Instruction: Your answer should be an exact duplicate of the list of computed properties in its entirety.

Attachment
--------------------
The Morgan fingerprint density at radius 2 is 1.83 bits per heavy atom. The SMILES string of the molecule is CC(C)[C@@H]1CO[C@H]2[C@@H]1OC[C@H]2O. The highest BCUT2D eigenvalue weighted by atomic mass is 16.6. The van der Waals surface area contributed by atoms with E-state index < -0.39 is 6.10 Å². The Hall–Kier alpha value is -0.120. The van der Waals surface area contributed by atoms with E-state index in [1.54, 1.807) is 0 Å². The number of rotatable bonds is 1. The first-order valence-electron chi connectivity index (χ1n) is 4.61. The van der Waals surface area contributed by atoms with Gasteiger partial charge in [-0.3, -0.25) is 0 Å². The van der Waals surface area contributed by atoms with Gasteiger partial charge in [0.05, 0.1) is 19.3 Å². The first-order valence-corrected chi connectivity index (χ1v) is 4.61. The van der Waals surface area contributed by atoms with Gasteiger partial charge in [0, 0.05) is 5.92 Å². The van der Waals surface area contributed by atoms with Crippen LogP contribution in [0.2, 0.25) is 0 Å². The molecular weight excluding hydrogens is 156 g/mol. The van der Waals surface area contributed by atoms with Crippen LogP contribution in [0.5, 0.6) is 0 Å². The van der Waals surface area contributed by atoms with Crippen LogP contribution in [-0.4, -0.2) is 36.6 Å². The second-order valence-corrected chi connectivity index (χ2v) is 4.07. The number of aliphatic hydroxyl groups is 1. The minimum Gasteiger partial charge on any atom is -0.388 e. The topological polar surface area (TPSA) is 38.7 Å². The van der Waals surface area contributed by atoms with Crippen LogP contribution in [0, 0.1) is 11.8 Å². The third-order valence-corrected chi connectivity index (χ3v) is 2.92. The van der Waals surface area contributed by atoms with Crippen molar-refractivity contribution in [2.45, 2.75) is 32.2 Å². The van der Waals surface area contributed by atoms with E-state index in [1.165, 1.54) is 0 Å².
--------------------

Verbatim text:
The Morgan fingerprint density at radius 2 is 1.83 bits per heavy atom. The SMILES string of the molecule is CC(C)[C@@H]1CO[C@H]2[C@@H]1OC[C@H]2O. The highest BCUT2D eigenvalue weighted by atomic mass is 16.6. The van der Waals surface area contributed by atoms with E-state index < -0.39 is 6.10 Å². The Hall–Kier alpha value is -0.120. The van der Waals surface area contributed by atoms with E-state index in [1.54, 1.807) is 0 Å². The number of rotatable bonds is 1. The first-order valence-electron chi connectivity index (χ1n) is 4.61. The van der Waals surface area contributed by atoms with Gasteiger partial charge in [-0.3, -0.25) is 0 Å². The van der Waals surface area contributed by atoms with Gasteiger partial charge in [0.05, 0.1) is 19.3 Å². The first-order valence-corrected chi connectivity index (χ1v) is 4.61. The van der Waals surface area contributed by atoms with Gasteiger partial charge in [0, 0.05) is 5.92 Å². The van der Waals surface area contributed by atoms with Crippen LogP contribution in [0.2, 0.25) is 0 Å². The molecular weight excluding hydrogens is 156 g/mol. The van der Waals surface area contributed by atoms with Crippen LogP contribution in [0.5, 0.6) is 0 Å². The van der Waals surface area contributed by atoms with Crippen LogP contribution in [-0.4, -0.2) is 36.6 Å². The second-order valence-corrected chi connectivity index (χ2v) is 4.07. The number of aliphatic hydroxyl groups is 1. The minimum Gasteiger partial charge on any atom is -0.388 e. The topological polar surface area (TPSA) is 38.7 Å². The van der Waals surface area contributed by atoms with Crippen LogP contribution in [0, 0.1) is 11.8 Å². The third-order valence-corrected chi connectivity index (χ3v) is 2.92. The van der Waals surface area contributed by atoms with Crippen molar-refractivity contribution in [2.45, 2.75) is 32.2 Å². The van der Waals surface area contributed by atoms with E-state index in [1.165, 1.54) is 0 Å².